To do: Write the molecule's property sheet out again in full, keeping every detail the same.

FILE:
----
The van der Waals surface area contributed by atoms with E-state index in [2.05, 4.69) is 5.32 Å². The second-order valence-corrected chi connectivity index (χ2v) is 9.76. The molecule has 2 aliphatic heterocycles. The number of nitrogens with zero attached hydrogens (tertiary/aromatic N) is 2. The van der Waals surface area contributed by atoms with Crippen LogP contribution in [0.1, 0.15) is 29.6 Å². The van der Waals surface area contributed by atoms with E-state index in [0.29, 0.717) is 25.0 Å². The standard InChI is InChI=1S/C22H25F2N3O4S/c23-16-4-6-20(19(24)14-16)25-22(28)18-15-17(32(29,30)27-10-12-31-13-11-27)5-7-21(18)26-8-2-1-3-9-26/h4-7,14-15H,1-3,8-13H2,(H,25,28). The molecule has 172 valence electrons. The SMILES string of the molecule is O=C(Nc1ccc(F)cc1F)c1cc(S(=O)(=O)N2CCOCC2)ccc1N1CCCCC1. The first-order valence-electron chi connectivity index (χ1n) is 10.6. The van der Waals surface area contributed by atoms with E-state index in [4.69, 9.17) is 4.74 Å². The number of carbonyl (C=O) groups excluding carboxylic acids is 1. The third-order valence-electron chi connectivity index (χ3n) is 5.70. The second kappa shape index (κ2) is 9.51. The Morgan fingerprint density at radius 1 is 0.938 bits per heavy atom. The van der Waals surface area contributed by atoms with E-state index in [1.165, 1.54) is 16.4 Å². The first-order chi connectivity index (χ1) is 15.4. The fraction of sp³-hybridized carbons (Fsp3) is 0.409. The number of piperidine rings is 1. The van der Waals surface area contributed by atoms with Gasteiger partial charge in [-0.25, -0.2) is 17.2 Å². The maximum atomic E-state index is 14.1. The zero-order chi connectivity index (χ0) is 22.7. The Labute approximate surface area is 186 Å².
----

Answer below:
The van der Waals surface area contributed by atoms with E-state index in [2.05, 4.69) is 5.32 Å². The second-order valence-corrected chi connectivity index (χ2v) is 9.76. The molecule has 2 aliphatic heterocycles. The number of nitrogens with zero attached hydrogens (tertiary/aromatic N) is 2. The van der Waals surface area contributed by atoms with Crippen LogP contribution in [0.1, 0.15) is 29.6 Å². The van der Waals surface area contributed by atoms with E-state index in [0.29, 0.717) is 25.0 Å². The standard InChI is InChI=1S/C22H25F2N3O4S/c23-16-4-6-20(19(24)14-16)25-22(28)18-15-17(32(29,30)27-10-12-31-13-11-27)5-7-21(18)26-8-2-1-3-9-26/h4-7,14-15H,1-3,8-13H2,(H,25,28). The molecule has 172 valence electrons. The SMILES string of the molecule is O=C(Nc1ccc(F)cc1F)c1cc(S(=O)(=O)N2CCOCC2)ccc1N1CCCCC1. The first-order valence-electron chi connectivity index (χ1n) is 10.6. The van der Waals surface area contributed by atoms with E-state index in [4.69, 9.17) is 4.74 Å². The number of carbonyl (C=O) groups excluding carboxylic acids is 1. The third-order valence-electron chi connectivity index (χ3n) is 5.70. The second kappa shape index (κ2) is 9.51. The Morgan fingerprint density at radius 1 is 0.938 bits per heavy atom. The van der Waals surface area contributed by atoms with E-state index in [1.165, 1.54) is 16.4 Å². The first-order chi connectivity index (χ1) is 15.4. The fraction of sp³-hybridized carbons (Fsp3) is 0.409. The number of piperidine rings is 1. The van der Waals surface area contributed by atoms with Gasteiger partial charge in [-0.25, -0.2) is 17.2 Å². The maximum atomic E-state index is 14.1. The zero-order chi connectivity index (χ0) is 22.7. The Labute approximate surface area is 186 Å².